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I, Frankenstein – Descend In Pain, Demon

  • Adam: “Remember, I have no soul.”
  • Gideon: “God will surely damn you.”
  • Adam: “He already did.”
  • Me: “You got 30 minutes left, come on let’s pick it up already.”


I, Frankenstein (2014) is directed by Stuart Beattie and stars Aaron Eckhart, Bill Nighy, Yvonne Strahovski, Miranda Otto, and Jai Courtney.

Adam Frankenstein still lives 200 years after his creator, Dr. Frankenstein, assembles and reanimates him.

He soon becomes entangled in a war being waged by two immortal races: Gargoyles, the supposedly traditional caretakers and safe-guarders of humanity, and demons with malicious intentions.

Frankenstein’s monster is neither human nor demon, prompting Queen Leonore, the Gargoyle queen, and demon Prince Nebarius to both seek him out and capture him for their own purposes.

It will be the responsibility of Adam to search within himself for meaning and his reason for still being alive.

Photo Credit: Lionsgate

Ridiculous Plot

This film was so unimaginably dull and repetitive for me.

Absolutely nothing about the plot and story fascinated or captured my attention in any meaningful way.

I honestly can’t begin to explain and describe to you how atrocious this thing was.

It should’ve remained buried along with Frankenstein with no one knowing about it.I genuinely felt like every second I was watching it I was being scammed of my time.

For starters, the whole story was just outright tedious and soulless, like Frankenstein’s monster, from the get go.

There were many times where I was looking around my room wondering, “Why am I forcing myself to tolerate this mental madness?”

The only good thing that I managed to spring forth to mind was to warn you guys to steer clear away from this.

The plot had no sense of any sort of meaningful substance, the characters were bland and boring to look at, and the action scenes made me sorely impatient rather than intensely focused.

Horrible Direction & Ugly CGI

The direction and story line of this film was handled incredibly poorly.

It’s like the writers and producers had this screenplay as an English Literature assignment, missed the deadline, and rushed it in some half-ass scurrying attempt.

I also couldn’t detect any sort of structure to the exposition.

There weren’t entirely any scenes that tried to form some semblance of character development with the actors and actresses.

They were all just given stiff lines mostly to explain the history of the war between the two races, Gargoyles and Demons.

Speaking of gargoyles and demons, the CGI in these creatures was laughably ridiculous.

The scenes where the gargoyles were in the air flapping their wings looked so unbelievably dumb and unrealistic I couldn’t tell whether the visual artists were actually trying to make it look decent, or actively attempting to lower the box office numbers in some vengeful, payback kind of way.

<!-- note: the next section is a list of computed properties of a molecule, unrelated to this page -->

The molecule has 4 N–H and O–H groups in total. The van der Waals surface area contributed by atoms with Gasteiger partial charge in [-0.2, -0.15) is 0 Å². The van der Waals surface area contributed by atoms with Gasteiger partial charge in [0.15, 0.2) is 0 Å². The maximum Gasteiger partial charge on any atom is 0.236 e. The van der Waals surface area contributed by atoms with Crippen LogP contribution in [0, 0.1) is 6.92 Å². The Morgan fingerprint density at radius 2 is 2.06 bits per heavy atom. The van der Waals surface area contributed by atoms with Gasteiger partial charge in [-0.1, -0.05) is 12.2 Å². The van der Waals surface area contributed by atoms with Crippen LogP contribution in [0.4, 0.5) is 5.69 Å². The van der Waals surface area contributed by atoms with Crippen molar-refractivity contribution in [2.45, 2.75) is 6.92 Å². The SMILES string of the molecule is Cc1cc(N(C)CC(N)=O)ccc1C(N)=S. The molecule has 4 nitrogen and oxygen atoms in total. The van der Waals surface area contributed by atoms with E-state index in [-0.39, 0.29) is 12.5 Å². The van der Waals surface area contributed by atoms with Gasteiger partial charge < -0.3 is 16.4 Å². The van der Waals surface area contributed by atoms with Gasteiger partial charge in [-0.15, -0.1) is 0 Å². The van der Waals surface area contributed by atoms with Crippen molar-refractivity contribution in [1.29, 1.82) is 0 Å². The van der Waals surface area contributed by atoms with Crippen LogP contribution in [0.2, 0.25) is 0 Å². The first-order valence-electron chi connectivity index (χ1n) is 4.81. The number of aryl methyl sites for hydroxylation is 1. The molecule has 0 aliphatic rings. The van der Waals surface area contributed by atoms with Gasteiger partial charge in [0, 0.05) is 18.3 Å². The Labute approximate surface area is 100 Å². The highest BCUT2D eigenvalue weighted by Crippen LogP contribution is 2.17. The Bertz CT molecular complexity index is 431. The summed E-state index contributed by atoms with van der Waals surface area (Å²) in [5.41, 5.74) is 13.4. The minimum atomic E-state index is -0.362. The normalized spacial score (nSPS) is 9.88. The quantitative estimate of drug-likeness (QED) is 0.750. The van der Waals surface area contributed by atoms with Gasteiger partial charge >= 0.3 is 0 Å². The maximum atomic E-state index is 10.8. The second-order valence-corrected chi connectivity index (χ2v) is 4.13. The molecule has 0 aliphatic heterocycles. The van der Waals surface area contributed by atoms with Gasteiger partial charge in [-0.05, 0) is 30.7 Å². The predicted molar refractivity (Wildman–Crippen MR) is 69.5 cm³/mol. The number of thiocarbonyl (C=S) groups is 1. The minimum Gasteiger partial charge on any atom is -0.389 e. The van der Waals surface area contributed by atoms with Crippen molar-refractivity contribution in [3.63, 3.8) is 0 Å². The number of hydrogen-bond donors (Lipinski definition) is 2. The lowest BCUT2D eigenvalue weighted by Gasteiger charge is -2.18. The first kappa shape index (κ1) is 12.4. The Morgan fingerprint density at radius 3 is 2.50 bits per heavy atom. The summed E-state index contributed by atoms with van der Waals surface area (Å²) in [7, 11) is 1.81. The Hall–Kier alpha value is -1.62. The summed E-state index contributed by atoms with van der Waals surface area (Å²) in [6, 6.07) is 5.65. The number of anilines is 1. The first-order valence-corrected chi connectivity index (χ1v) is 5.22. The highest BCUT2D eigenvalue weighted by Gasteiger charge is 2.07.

I’m not being facetious, the parts where the wing-attached creatures were gathering together mid-air like birds forming a V-shape appeared incredibly appalling.

In regards to the demons, they looked absolutely grotesque and unoriginal. They kind of had the imagery effect of slimy, watery, disgusting sea beasts.

If Poseidon was real, I imagine he’d completely eradicate these things without even hesitating.

Either that or he’d sterilize them so they wouldn’t propagate and then turn them into slaves for rebuilding Atlantis.


Eckhart’s Performance

I’ll give credit to Aaron Eckhart. He authentically tried in this movie.

Personally, my favorite performance of his was in The Dark Knight as Harvey Dent/Two-Face. In this one however, the plot and story written just wasn’t sufficient for him to act it out.

He should’ve passed the script onto the next guy in my opinion.

Yvonne Strahovski also had no character development whatsoever. What baffled me the most about her performance was when she discovered of the war between the two species.

I would’ve expected her to be in abject shock at what she was being told.

In complete wonder with a new world literally opening up before her eyes.

Even just showing a hint of distress from knowing there’s supernatural beings all around her.

She doesn’t do that, what does she do instead you may ask?

Accepts it…

Yep, that’s right, she simply goes along with the plot telling her of this new world dynamic with no conflicting facial expressions.

If you consider the English Literature assignment I mentioned earlier, it actually makes sense.

The writers and director were running out of time after all and had to keep the pace going, no matter the disastrous consequences that would ensue.

When it comes to the other performances I just plain didn’t care.

I feel like they were added only to have the necessary amount of cast members to advance the story.

Everything else they did wasn’t really important, resulting in a monotonous mess.

Photo: Lakeshore Entertainment/Lionsgate

Final Thoughts

I’m not gonna lie, I became so disinterested in this film to the point where I looked for other outlets for brain stimulation while still watching.

Fortunately, I noticed my unsolved rubik’s cube on my work desk, grabbed it, and began fiddling away.

I also found my unfinished search word puzzle book hiding in my bookcase and began playing with that as well.

Mind you, this was all while the climax was happening.

That should give you enough food for thought.

To describe I, Frankenstein in one short, brief sentence I’ll do it like this:

The ending was a monologue where Aaron Eckhart narrated to himself, “I, descender of the demon horde. I, my father’s son. I, Frankenstein.”

To which I say… I, Don’t give a shit.

FP Score – Melancholy

Rating: 0.5 out of 5.

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